I have no problem with the praise of mini skirts, but there is something not okay with trying to attribute women’s progress, success, and most importantly – FREEDOM to it. And putting down other attires which women have worn with great pride and ease since generations.
Writer Shinie Antony has written a tribute to the inventor of mini skirts, the late Mary Quant, she writes “Before Mary Quant struck at hemlines with surgical precision, no one knew that women had legs. At least two of the four female limbs had been a matter of conjecture and wishful thinking, covered as they were in billowing gowns, or sari and salwar in India. With one snip of British designer Mary’s scissors in 1964, the mini was born, which made the midi and maxi hide in closets, ashamed of their garrulous length and breadth.”
Her writing makes it sound as if women had no existence till their BARE LEGS from below the thighs were seen through the invention of the mini Skirt, and for the Indian woman her misfortune was caused by the time-tested, forever loved, magnificently and incomparably beautiful attires like sarees, and salwars; simply because they covered our legs!!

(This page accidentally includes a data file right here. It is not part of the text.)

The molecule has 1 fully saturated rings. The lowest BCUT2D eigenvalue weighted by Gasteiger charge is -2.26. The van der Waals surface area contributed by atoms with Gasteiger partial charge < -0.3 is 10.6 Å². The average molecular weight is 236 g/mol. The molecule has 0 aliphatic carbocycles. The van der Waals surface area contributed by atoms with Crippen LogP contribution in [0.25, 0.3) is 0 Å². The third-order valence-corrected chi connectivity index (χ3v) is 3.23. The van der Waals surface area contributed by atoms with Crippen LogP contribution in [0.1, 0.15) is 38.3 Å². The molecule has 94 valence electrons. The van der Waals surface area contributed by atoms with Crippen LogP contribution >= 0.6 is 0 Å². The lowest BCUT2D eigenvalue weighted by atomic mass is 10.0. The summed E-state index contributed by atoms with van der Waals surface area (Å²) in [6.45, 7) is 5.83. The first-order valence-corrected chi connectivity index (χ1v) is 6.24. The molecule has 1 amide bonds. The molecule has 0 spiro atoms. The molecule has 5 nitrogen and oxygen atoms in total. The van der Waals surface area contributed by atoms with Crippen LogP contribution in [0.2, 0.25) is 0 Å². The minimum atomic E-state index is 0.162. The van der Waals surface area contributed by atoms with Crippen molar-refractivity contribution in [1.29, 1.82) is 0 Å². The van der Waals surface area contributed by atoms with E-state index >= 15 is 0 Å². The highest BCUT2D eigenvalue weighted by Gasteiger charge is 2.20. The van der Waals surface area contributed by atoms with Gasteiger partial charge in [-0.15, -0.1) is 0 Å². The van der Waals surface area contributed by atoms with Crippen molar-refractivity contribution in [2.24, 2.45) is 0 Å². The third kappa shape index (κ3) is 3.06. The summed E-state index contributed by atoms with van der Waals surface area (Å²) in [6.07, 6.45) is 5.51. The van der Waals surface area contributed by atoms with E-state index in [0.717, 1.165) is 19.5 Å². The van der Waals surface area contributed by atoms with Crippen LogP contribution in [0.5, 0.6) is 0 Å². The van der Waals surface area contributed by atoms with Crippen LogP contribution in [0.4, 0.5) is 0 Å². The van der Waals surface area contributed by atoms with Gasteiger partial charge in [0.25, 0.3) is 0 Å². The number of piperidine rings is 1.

She mentions that “For girls barred from wearing short dresses as adults, the memory of childhood frocks brings to them the nostalgia of running unhindered, jumping, climbing trees and an innocent pleasure in seeing one’s own legs browned by the sun.”
No doubt as children we were carefree, and regardless of what we wore, our childhood memories are some of the most beautiful memories that we all carry throughout our lives. But as a young woman myself; I wonder how many of us now as grown up Indian women miss our childhood frock, and consider being modestly dressed as a restriction?? And desire to be free – running and jumping around in a mini skirt??
This article has truly messed with my brain, and I simply can’t make sense out of her statements…her reference to Mary Quant’s belief that “VULGARITY IS LIFE ”…!! And her own so-called ‘highly fashionable’ idea that lessening and lessening the length of the skirt has brought about “freedom and economic independence and autonomy over one’s own body”.